As a young man, my grandfather had a motorcycle and was an adventurer. He also loved to hear about what God was doing around the world. Around this same time, he was invited to spend a week with some missionaries in Spain and decided this would be a great opportunity to use his vacation time and his motorcycle. While he was visiting these missionaries and hearing about their work, one of the men asked him if he could take him to a town a couple of hours away. Always ready for a new experience, he said sure and they took off on the motorbike. When they arrived at the small town, they parked the bike in a main plaza and the man asked my grandfather to wait for him while he went to an important meeting. Apparently not too many people in this town had ever seen a motorcycle before and a crowd started to gather. Little kids came up to him asking to touch the bike and adults looked at it admiringly. He wanted to be friendly, but had one big problem – he did not speak any Spanish. All he had to work with were smiles and hand gestures until he reached into his pocket. He had forgotten that the missionary he had been traveling with had given him some gospel tracts. Quickly he began handing them out and watched people’s eyes light up as they realized the words were in their own language.
That moment was a turning point in Ken Adams young life. He had experienced first hand the power of words on paper to cross cultural and language barriers and he would never forget it. Several years later, he had founded CLC (the Christian Literature Crusade) and was working with a courageous group of missionaries in England to get this organization off the ground. God had already done so much for them during the war years (World War II) and they had seen the ministry grow quickly. Now that the war was ending, a unique opportunity presented itself to supply books in German to the POWs in England and after some persuasion and a few more miracles, the doors were opened wide. It was clear that God was using the power of the printed page to reach even the most hated people on earth at that time in a way that nothing else could. Getting Christian books published and distributed in the heart languages of the world became a vital part of the CLC ministry in the years to come.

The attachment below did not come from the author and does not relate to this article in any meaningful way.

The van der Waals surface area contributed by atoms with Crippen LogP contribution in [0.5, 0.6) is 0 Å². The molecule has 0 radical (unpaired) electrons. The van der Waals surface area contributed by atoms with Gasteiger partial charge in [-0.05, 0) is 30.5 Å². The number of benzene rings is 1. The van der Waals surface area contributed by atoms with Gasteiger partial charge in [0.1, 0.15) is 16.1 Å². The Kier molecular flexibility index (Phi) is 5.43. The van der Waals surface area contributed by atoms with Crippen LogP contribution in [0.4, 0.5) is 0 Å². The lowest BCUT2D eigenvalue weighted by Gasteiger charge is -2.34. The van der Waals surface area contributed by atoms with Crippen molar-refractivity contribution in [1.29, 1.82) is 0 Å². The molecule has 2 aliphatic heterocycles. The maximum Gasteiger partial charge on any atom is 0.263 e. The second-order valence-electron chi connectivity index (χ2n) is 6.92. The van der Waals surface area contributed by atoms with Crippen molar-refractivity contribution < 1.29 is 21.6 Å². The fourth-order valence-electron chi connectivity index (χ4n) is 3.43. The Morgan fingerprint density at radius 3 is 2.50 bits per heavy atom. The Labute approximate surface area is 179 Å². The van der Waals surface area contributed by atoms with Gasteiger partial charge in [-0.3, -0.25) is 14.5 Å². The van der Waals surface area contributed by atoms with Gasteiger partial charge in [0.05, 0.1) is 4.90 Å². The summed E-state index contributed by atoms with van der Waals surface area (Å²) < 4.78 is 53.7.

This week the story continued in Portugal. My close friend and CLC colleague, Carlos Cunha, was able to get two new books published in the Portuguese language. Originally published in English by our team here in the USA, these two books – Changed into His Likeness by Watchman Nee and Holiness without the Halo by Stuart and Jill Briscoe are being published in Portuguese for the first time. While this may not sound particularly remarkable, it is when you consider that Carlos is the only person working in the CLC ministry in Portugal and is entirely dependent on volunteers to help him run a bookstore and now do this publishing work. Given his limitations, it took him longer than he had hoped to get them translated and published, but he is delighted that the project is now completed.
As I celebrated this wonderful accomplishment in Portugal, I could not help but think about the importance of getting more Christian books published in Urdu, Farsi, Arabic and Indonesian. So much of the Muslim world is virtually unreachable by traditional missionary workers and yet books are widely available. While Christian books will be discouraged and even banned, they also are capable of reaching into places that Christian people never will. In a roundtable discussion on television today, a Muslim woman was talking about the power of the Wahhabi branch of Islam to persuade women to commit acts of violence in the name of their religion. As she talked, she held up a book that she had found being extensively distributed in Pakistan that espoused this philosophy and was being widely read. What a difference it could make if these same women had access to books that told about the ultimate sacrifice that Jesus has already made on their behalf and that violence will never solve the problems they are facing. This is the challenge for my generation of Christian literature workers to find ways to get the truth of the gospel into the hands of some of the most despised people in our world. Sounds like an adventure that my grandfather would have been excited about.